How to grade a school's use of computers. (Kids & Computers)
by Gregg Keizer
You want the best for your kids--the best home, the best friends, the best schools. Especially the best schools. Nothing brings out the protective side of a parent like a threat to a good school.
With computers such an integral part of today's, not to mention tomorrow's, teaching, you're right to worry about how your children use computers at school. Are there enough computers to go around? Are they being put to good use, or are they just silicon babysitters?
The answers are just a school visit away.
More kids spend more time with computers at school than ever before, but with a few exceptions, classrooms aren't completely computerized. When you're looking at how a school uses computers, take a head count. "The lower the ratio $(of kids to computers$), the better," says Donald La Salle, director of Connecticut's Talcott Mountain Science Center, a heavily computerized regional learning center. Your school's on the right track if it can boast at least one computer in each class. And if it features a lab with enough machines to handle a group of 20-25 at once, it's above average.
You can play the same numbers game with software. A school may settle on one word processor, for instance, but it needs a clutch of specialized programs in as many subject areas as possible if it's going to meet the needs of all its children.
"A good school would have a variety of different software," says Susan Schilling, vice president of development at MECC, a major educational software publisher in St. Paul, Minnesota. "Some exploratory software; some reference materials, may be in CD-ROM form; and for the higher grades, desktop publishing tools."
Finally, tally up the computer peripherals the school owns, from laser printers to laser disc players. Though they're not necessary for great teaching, they're certainly evidence of a staff on the cutting edge of educational technology and proof that it has confidence in computers.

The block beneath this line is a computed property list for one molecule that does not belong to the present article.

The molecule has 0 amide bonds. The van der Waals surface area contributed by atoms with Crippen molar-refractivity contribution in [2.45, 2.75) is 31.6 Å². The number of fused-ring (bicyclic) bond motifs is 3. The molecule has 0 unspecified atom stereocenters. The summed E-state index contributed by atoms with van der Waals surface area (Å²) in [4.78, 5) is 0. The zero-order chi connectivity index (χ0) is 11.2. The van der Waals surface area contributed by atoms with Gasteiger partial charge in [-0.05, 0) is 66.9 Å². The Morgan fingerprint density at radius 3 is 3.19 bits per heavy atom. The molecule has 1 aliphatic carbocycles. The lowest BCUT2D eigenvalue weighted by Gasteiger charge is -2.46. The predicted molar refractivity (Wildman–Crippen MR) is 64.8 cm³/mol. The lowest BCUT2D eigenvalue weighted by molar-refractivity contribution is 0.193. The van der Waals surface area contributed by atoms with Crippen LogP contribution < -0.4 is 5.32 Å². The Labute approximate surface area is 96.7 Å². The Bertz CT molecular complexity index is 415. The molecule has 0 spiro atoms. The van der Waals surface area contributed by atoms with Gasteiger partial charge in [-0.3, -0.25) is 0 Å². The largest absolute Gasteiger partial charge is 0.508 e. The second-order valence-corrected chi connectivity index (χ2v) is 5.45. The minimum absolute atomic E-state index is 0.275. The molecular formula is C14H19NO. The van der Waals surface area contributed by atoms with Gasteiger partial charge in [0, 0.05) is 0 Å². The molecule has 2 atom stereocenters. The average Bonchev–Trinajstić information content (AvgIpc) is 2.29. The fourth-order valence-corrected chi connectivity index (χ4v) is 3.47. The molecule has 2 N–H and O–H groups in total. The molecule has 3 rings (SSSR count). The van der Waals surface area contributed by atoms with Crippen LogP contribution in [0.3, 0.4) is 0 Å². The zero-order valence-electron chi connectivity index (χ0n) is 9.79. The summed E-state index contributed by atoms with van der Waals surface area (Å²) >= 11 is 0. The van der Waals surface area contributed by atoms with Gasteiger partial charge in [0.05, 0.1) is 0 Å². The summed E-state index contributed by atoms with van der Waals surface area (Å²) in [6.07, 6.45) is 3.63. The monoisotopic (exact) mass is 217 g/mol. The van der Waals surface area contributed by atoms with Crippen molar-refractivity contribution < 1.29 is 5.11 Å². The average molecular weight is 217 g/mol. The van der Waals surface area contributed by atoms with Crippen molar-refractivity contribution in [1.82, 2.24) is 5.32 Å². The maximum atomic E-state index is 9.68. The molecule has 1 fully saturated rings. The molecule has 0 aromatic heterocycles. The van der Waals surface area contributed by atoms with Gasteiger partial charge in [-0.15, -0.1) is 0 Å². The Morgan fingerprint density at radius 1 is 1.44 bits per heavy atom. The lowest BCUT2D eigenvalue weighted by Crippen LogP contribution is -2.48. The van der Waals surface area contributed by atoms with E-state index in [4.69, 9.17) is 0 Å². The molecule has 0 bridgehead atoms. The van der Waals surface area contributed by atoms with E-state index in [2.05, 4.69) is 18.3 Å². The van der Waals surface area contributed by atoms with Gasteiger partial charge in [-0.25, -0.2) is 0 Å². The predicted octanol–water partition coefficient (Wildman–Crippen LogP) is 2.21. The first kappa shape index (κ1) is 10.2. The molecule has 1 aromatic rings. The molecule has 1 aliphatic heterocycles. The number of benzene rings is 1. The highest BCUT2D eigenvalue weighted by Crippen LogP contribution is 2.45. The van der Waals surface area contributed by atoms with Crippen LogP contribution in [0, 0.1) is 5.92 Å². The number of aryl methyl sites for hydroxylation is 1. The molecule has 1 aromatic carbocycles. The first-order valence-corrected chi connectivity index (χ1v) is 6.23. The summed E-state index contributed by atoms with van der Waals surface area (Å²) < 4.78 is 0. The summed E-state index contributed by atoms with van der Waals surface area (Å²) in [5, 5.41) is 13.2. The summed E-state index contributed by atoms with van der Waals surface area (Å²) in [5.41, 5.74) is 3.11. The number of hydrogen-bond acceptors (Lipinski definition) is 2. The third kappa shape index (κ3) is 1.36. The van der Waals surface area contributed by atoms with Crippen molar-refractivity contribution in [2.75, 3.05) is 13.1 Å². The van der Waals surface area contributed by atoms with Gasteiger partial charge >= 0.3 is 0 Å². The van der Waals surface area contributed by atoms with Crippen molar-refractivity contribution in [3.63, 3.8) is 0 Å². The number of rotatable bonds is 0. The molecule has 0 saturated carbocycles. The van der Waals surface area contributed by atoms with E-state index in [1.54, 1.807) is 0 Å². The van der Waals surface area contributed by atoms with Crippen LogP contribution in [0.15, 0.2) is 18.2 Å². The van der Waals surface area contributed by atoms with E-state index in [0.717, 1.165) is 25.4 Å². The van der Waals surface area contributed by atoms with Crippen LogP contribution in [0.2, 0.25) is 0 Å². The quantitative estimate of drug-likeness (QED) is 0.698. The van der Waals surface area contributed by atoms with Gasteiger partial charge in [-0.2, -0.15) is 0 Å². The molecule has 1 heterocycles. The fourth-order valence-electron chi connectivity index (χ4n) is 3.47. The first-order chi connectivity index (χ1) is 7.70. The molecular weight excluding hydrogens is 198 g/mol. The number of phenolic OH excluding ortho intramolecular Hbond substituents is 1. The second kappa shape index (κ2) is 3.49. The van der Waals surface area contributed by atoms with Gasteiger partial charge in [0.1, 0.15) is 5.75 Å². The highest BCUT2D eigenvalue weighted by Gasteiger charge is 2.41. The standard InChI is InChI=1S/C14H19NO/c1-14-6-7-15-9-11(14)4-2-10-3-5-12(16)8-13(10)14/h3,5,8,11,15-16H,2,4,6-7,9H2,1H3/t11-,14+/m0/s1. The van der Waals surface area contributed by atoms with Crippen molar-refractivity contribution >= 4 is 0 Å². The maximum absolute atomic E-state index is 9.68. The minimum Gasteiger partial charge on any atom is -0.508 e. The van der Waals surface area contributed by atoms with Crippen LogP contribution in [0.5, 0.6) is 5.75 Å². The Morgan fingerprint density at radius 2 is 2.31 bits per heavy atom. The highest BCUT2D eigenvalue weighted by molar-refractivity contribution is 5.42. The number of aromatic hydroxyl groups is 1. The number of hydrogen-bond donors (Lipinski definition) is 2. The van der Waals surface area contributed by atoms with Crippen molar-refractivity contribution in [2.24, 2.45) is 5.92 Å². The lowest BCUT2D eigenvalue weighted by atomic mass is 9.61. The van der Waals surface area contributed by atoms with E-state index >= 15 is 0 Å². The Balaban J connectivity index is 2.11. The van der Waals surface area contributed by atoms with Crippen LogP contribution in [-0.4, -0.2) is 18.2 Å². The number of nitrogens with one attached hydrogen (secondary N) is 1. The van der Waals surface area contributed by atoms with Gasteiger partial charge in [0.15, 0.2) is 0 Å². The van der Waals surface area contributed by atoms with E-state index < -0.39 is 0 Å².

Here Computers, There Computers
As you take the count, notice where the computers are placed. If they're all in one or two rooms, raise an eyebrow. Segregating machines from their users--the kids and teachers--doesn't foster an atease attitude about technology. "They should be very accessible," says Schilling. And that means they should be in the class.
Teachers' desks are great place for computers, if only as an indication that the instructors are as comfortable with the technology as are their charges.
And don't forget special spots, like the media center, music department, and science room. Computers common in these locations speak volumes about the school's commitment to cross-curriculum use of high-tech.
The most important element of computers in the classroom is also the hardest to capture--how teachers use the technology. "This is probably the most important $(aspect$)," says La Salle, "for if there isn't a creative teacher, then the computer becomes a millstone around the neck."
Go to a reliable source, your child, and ask what kinds of things he or she does with a computer at school. Innovative and interesting applications can make computers a crucial element of the class. Simulation software such as Maxis' SimCity, Microprose's Railroad Tycoon, and MECC's Oregon Trail can encourage self-guided explorations that would otherwise be impossible. A curriculum that stresses team solutions, with the computer as coach or information recorder, helps teachers manage several small learning groups simultaneously.
Look, Listen, and Learn
"If computers are visible, you can see it in the first ten minutes," claims Schilling. "It doesn't take long to sniff them out."
So spend some time at your child's school, and you'll walk away with a good idea of how well it's working with computers. If even that's impossible, make a phone call or two--to both the school and the district's computer director or coordinator--and then play twenty questions with your kid.